The Selangor government needs raw data to fight the spread of Covid-19 in the state, effectively, ” says state health, welfare, women empowerment and family committee chairman Dr Siti Mariah Mahmud.
She said the state was currently not receiving any data from the Health Ministry or Federal Government on Covid-19 cases in Selangor.
“We do not get detailed information about Covid-19 positive patients and the information we get is from the daily press conferences and from the health department’s social media pages.
“The raw data that we ask for is not the patient’s name, address or identity card (IC) number but we want to know the locality.
“If we have information on where the patient possibly got infected, we can take preventive measures instead of just waiting to screen close contacts of positive patients, ” she explained.
Dr Siti Mariah was speaking in response to a question from Lim Yi Wei (PH-Kampung Tunku), who wanted to know the number of people screened by the state and the cost incurred so far.
Between March to April, 5,433 people in red zones were screened while between August and now, 912 people had been screened.
A sum of RM1.6mil was spent for the first batch of screening while for the second batch, RM1.36mil was allocated.
For the second batch, only RM537,882 was spent while the balance will be used for future community screening.
Dr Siti Mariah said the state planned to carry out testing for high-risk frontliners like the police, security guards, cleaning contractors as well as army and Rela personnel.
The state has also received requests from its health department on areas where Covid-19 testing should be done.
She said currently, the state was only alerted of a cluster or case from third-party sources instead of the Health Ministry.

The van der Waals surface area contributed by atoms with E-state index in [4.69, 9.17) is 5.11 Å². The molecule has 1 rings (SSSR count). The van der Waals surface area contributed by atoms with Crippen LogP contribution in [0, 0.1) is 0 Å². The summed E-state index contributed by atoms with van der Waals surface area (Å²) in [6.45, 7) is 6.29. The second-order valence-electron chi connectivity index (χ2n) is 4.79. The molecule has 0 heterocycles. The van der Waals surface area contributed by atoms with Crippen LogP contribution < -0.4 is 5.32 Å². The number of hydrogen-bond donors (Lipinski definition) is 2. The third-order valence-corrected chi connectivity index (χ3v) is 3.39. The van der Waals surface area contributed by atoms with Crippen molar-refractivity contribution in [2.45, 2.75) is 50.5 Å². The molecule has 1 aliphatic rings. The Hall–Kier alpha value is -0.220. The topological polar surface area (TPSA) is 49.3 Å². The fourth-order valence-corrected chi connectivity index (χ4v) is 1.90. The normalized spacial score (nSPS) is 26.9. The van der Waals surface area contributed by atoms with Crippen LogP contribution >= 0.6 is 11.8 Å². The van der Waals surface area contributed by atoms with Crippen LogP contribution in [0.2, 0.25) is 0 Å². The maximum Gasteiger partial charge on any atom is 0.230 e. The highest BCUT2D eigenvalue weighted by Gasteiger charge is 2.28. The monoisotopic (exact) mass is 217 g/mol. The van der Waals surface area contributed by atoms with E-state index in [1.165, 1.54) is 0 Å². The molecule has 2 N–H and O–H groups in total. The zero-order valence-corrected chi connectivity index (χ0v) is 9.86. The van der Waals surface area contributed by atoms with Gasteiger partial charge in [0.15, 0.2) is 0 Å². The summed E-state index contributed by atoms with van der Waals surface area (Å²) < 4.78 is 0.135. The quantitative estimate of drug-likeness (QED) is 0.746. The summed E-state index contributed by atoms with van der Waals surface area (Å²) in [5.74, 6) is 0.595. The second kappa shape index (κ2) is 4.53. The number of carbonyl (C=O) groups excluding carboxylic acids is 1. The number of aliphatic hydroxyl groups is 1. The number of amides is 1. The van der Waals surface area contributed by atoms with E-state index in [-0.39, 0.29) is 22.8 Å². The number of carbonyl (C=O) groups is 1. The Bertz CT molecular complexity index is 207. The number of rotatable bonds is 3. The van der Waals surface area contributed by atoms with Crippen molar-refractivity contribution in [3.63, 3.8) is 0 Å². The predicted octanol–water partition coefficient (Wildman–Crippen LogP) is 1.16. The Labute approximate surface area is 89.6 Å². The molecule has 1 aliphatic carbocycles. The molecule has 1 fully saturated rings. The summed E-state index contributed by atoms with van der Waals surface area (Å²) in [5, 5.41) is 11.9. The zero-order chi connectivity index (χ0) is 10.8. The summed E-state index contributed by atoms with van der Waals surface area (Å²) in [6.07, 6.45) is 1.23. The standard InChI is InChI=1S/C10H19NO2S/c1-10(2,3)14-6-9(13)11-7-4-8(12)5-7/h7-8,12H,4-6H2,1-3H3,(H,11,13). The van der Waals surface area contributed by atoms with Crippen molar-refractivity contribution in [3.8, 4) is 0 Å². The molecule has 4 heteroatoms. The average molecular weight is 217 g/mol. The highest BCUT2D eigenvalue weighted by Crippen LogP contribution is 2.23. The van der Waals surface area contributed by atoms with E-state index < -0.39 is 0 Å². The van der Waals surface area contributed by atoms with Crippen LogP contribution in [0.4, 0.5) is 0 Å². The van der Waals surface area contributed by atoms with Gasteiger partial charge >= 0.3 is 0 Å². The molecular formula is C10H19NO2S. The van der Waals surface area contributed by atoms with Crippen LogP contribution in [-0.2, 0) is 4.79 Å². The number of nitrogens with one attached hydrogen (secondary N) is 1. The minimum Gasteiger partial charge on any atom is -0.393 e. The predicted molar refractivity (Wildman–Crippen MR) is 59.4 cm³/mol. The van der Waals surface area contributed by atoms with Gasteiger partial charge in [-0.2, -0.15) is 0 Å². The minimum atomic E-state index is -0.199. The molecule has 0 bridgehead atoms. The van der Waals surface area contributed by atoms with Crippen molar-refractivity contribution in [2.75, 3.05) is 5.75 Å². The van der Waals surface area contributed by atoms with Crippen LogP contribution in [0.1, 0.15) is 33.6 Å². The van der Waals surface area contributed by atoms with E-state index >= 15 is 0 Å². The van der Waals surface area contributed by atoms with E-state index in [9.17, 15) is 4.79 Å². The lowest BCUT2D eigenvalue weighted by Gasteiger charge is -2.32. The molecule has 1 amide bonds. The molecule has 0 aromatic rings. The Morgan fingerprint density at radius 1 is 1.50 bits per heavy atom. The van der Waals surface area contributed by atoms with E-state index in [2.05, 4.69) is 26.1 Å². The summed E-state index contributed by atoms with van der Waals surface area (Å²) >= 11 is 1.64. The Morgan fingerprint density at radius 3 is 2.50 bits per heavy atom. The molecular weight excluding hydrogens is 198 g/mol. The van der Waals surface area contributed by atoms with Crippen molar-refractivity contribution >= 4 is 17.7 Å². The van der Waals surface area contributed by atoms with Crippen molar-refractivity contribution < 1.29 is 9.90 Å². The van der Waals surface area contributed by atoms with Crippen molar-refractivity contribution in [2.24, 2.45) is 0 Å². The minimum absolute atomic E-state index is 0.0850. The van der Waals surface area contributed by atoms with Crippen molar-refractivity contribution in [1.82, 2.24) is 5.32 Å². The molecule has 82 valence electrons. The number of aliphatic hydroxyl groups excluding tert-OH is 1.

“We need the data so that we know which neighbourhood or area has high number of cases.
“We received calls from residents in Desa Puteri Rawang asking us to implement enhanced movement control order (MCO) in their area because there were 33 cases and they were unable to control the movement of other residents there.”
However, she said upon checking with the health department, it was learnt that cases there were under control and there was no need for the enhanced MCO.
The Selangor government, nevertheless, carried out mass testing in the area. Out of the 500 residents screened, seven tested positive.
Dr Siti Mariah said the state was awaiting the Federal Government’s decision for its request to integrate the Selangkah and MySejahtera applications.
The integration, she explained, would enable the state to carry out tracing and preventive measures.
For example, she said, if a group of Covid-19-positive patients had visited the same shop or location, the state would be able to immediately take action against the said premises instead of just tracing close contacts, which was a longer process.
“We were told that we cannot have access to the raw data for Covid-19 because it might be wrongly interpreted and may cause panic among the public.
“So we just have to do the best with whatever information we get and find other ways to help fight Covid-19, ” she said when answering a supplementary question from R. Rajiv (PH-Bukit Gasing).
Earlier, Elizabeth Wong (PH-Bukit Lanjan) asked Dr Siti Mariah whether Covid-19 cases in the state could be reduced if the it had access to raw data from the Federal Government.
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